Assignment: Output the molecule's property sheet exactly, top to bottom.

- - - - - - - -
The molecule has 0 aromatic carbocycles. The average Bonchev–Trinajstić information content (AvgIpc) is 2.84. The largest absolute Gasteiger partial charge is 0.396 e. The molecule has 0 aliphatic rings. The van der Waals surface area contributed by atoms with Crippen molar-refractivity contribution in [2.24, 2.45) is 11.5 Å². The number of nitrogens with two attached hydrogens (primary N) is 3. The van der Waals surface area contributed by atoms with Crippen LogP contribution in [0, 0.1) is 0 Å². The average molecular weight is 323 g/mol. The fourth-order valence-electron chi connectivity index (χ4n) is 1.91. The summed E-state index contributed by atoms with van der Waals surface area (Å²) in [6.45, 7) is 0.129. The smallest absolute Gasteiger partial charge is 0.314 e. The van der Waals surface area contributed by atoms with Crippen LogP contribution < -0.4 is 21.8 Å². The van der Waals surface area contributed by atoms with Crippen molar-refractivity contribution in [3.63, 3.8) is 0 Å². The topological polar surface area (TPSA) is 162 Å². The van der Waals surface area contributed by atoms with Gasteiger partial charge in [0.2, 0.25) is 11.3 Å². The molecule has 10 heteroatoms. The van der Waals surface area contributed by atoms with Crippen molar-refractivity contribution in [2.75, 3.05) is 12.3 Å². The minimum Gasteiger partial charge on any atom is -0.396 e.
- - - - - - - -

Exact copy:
The molecule has 0 aromatic carbocycles. The average Bonchev–Trinajstić information content (AvgIpc) is 2.84. The largest absolute Gasteiger partial charge is 0.396 e. The molecule has 0 aliphatic rings. The van der Waals surface area contributed by atoms with Crippen molar-refractivity contribution in [2.24, 2.45) is 11.5 Å². The number of nitrogens with two attached hydrogens (primary N) is 3. The van der Waals surface area contributed by atoms with Crippen LogP contribution in [0, 0.1) is 0 Å². The average molecular weight is 323 g/mol. The fourth-order valence-electron chi connectivity index (χ4n) is 1.91. The summed E-state index contributed by atoms with van der Waals surface area (Å²) in [6.45, 7) is 0.129. The smallest absolute Gasteiger partial charge is 0.314 e. The van der Waals surface area contributed by atoms with Crippen LogP contribution < -0.4 is 21.8 Å². The van der Waals surface area contributed by atoms with Crippen molar-refractivity contribution in [3.63, 3.8) is 0 Å². The topological polar surface area (TPSA) is 162 Å². The van der Waals surface area contributed by atoms with Gasteiger partial charge in [0.2, 0.25) is 11.3 Å². The molecule has 10 heteroatoms. The van der Waals surface area contributed by atoms with Crippen molar-refractivity contribution in [2.75, 3.05) is 12.3 Å². The minimum Gasteiger partial charge on any atom is -0.396 e.